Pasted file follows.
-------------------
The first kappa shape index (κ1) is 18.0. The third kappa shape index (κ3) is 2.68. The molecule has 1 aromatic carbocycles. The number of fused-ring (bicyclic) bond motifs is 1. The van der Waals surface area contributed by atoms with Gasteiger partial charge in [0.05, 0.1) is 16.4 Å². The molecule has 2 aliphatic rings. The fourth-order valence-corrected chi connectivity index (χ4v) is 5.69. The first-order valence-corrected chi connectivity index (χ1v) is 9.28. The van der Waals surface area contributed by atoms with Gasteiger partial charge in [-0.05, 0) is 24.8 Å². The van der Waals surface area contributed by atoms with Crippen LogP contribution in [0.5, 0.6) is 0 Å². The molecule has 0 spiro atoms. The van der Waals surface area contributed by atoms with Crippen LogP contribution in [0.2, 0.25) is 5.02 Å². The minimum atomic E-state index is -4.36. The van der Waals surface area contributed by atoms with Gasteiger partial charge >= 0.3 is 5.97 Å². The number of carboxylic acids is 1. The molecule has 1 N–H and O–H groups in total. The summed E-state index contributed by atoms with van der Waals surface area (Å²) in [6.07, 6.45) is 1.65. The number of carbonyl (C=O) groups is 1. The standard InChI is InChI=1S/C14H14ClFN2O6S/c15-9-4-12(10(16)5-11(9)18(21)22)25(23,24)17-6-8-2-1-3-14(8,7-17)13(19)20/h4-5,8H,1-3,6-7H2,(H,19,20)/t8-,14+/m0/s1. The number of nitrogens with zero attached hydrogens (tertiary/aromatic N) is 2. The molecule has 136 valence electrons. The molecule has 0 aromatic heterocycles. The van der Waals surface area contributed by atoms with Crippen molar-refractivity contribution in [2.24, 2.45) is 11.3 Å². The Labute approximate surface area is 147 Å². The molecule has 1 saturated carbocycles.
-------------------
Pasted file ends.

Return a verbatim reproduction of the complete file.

The first kappa shape index (κ1) is 18.0. The third kappa shape index (κ3) is 2.68. The molecule has 1 aromatic carbocycles. The number of fused-ring (bicyclic) bond motifs is 1. The van der Waals surface area contributed by atoms with Gasteiger partial charge in [0.05, 0.1) is 16.4 Å². The molecule has 2 aliphatic rings. The fourth-order valence-corrected chi connectivity index (χ4v) is 5.69. The first-order valence-corrected chi connectivity index (χ1v) is 9.28. The van der Waals surface area contributed by atoms with Gasteiger partial charge in [-0.05, 0) is 24.8 Å². The van der Waals surface area contributed by atoms with Crippen LogP contribution in [0.5, 0.6) is 0 Å². The molecule has 0 spiro atoms. The van der Waals surface area contributed by atoms with Crippen LogP contribution in [0.2, 0.25) is 5.02 Å². The minimum atomic E-state index is -4.36. The van der Waals surface area contributed by atoms with Gasteiger partial charge >= 0.3 is 5.97 Å². The number of carboxylic acids is 1. The molecule has 1 N–H and O–H groups in total. The summed E-state index contributed by atoms with van der Waals surface area (Å²) in [6.07, 6.45) is 1.65. The number of carbonyl (C=O) groups is 1. The standard InChI is InChI=1S/C14H14ClFN2O6S/c15-9-4-12(10(16)5-11(9)18(21)22)25(23,24)17-6-8-2-1-3-14(8,7-17)13(19)20/h4-5,8H,1-3,6-7H2,(H,19,20)/t8-,14+/m0/s1. The number of nitrogens with zero attached hydrogens (tertiary/aromatic N) is 2. The molecule has 136 valence electrons. The molecule has 0 aromatic heterocycles. The van der Waals surface area contributed by atoms with Crippen molar-refractivity contribution in [2.24, 2.45) is 11.3 Å². The Labute approximate surface area is 147 Å². The molecule has 1 saturated carbocycles.